Or take the octopus described by virtual-reality visionary (and multi-instrumentalist) Jaron Lanier, which was revealed by secretly installed CCTV to be the mysterious culprit stealing the rare crabs from the aquarium in which it was kept. The octopus would climb out of its tank (it could survive out of water for short periods), clamber into the crabs’ container, help itself and return home to devour the spoils and bury the evidence. And get this: it closed the crab-tank lid behind it to hide its tracks – and in doing so, offered what might be interpreted as evidence for what developmental psychologists call a ‘theory of mind’, an ability to ascribe autonomy and intention to other beings. Octopi and squid would rule the world, Lanier claimed, if it were not for the fact that they have no childhood: abandoned by the mother at birth, the youngsters are passed on none of the learned culture of the elders, and so (unlike bower birds, say) must always begin from scratch.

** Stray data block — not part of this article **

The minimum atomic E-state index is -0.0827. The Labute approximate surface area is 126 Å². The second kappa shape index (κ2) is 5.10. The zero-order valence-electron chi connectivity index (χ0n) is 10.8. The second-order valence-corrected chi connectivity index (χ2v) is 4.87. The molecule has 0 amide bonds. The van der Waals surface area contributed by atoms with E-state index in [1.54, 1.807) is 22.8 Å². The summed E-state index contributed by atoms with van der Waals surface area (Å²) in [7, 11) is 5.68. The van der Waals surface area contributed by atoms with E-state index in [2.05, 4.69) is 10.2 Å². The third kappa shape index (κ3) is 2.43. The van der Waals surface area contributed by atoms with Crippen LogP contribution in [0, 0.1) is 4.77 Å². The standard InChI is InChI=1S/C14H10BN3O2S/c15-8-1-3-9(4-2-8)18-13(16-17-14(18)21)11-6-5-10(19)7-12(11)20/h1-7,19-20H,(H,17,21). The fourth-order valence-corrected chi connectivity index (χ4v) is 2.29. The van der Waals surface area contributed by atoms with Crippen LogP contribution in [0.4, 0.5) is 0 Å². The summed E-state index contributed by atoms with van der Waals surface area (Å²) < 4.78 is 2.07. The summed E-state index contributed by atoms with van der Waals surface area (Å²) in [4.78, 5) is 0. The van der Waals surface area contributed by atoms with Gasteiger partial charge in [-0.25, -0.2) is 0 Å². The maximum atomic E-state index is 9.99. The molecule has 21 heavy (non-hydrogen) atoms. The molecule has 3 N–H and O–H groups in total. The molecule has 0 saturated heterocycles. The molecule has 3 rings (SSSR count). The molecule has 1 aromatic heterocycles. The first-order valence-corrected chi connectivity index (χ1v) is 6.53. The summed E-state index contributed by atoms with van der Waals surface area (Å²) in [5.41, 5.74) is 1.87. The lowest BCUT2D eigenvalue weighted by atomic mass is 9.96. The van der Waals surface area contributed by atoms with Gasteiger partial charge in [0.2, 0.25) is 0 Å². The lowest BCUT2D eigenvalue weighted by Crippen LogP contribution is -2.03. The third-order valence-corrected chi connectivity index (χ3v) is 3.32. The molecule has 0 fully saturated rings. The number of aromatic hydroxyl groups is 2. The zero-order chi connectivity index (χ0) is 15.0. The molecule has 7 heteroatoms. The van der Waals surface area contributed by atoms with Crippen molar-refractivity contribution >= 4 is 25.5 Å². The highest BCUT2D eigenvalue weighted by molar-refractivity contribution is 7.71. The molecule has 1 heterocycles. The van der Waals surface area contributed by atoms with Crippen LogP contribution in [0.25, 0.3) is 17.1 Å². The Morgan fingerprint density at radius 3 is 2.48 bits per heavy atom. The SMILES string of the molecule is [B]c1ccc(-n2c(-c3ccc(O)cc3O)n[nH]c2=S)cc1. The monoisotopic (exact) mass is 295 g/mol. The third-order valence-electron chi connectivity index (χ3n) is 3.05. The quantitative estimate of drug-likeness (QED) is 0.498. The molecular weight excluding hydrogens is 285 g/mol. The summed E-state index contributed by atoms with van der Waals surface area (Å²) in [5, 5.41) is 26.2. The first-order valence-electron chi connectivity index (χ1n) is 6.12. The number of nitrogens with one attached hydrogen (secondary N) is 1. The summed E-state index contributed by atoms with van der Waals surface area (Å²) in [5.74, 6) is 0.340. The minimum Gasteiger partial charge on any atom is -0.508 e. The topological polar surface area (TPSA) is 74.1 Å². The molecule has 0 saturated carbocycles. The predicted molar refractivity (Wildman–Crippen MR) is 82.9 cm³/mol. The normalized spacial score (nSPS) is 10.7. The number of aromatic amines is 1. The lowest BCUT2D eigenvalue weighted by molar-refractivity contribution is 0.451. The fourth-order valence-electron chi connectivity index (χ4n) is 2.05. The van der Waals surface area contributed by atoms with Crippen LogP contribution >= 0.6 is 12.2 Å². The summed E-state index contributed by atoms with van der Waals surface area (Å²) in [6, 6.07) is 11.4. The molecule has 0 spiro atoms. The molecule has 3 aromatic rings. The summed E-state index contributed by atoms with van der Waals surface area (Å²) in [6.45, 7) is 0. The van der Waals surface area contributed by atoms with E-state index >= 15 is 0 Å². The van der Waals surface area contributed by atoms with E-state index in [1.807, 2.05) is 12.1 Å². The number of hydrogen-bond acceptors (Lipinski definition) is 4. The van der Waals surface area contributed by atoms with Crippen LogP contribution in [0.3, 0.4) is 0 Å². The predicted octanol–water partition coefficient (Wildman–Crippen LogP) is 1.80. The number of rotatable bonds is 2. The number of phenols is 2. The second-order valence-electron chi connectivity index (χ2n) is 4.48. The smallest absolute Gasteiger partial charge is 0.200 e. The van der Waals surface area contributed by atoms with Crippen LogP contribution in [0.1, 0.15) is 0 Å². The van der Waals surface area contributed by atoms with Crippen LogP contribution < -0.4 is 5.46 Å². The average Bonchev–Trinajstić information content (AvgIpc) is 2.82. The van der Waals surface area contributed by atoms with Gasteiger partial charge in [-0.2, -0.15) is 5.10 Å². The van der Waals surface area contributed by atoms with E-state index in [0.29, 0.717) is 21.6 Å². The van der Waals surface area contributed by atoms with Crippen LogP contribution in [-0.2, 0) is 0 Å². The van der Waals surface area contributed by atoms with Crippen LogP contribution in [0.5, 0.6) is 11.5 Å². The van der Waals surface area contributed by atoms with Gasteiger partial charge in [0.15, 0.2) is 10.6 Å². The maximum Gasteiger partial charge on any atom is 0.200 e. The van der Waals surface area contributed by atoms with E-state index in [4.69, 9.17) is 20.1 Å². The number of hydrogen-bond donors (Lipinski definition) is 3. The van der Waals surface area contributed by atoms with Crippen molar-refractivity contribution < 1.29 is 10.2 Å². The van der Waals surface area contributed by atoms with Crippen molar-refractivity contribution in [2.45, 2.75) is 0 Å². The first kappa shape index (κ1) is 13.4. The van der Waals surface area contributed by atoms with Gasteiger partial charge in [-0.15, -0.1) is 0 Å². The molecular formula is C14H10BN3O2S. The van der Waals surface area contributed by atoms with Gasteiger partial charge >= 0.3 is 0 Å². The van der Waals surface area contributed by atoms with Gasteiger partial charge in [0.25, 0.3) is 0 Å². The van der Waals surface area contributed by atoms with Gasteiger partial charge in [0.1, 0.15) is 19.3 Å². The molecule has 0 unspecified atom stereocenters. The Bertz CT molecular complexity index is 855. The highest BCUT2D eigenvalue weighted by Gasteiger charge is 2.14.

All this orbited now close to, now more distant from the raison d’être of the event, which was philosopher David Rothenberg’s new book Survival of the Beautiful, an erudite argument for why we should take seriously the notion that non-human creatures have an aesthetic sense that exceeds the austere exigencies of Darwinian adaptation. It’s not just that the bower bird does more than seems strictly necessary to get a mate (although what is ‘necessary’ is open to debate); the expression of preferences by the female seems as elaborately ineffable and multi-valent as anything in human culture. Such reasoning of course stands at risk of becoming anthropomorphic, a danger fully appreciated by Rothenberg and the others who discussed instances of apparent creativity in animals. But it’s conceivable that this question could be turned into hard science. Psychologist Ofer Tchernichovski of the City University of New York hopes, for example, to examine whether birdsong uses the same musical tricks (basically, the creation and subsequent violation of expectation) to elicit emotion, for example by measuring in the song birds the physiological indicators of a change in arousal such as heartbeat and release of the ‘pleasure’ neurotransmitter dopamine that betray an emotional response in humans. Even if you want to quibble over what this will say about the bird’s ‘state of mind’, the question is definitely worth asking.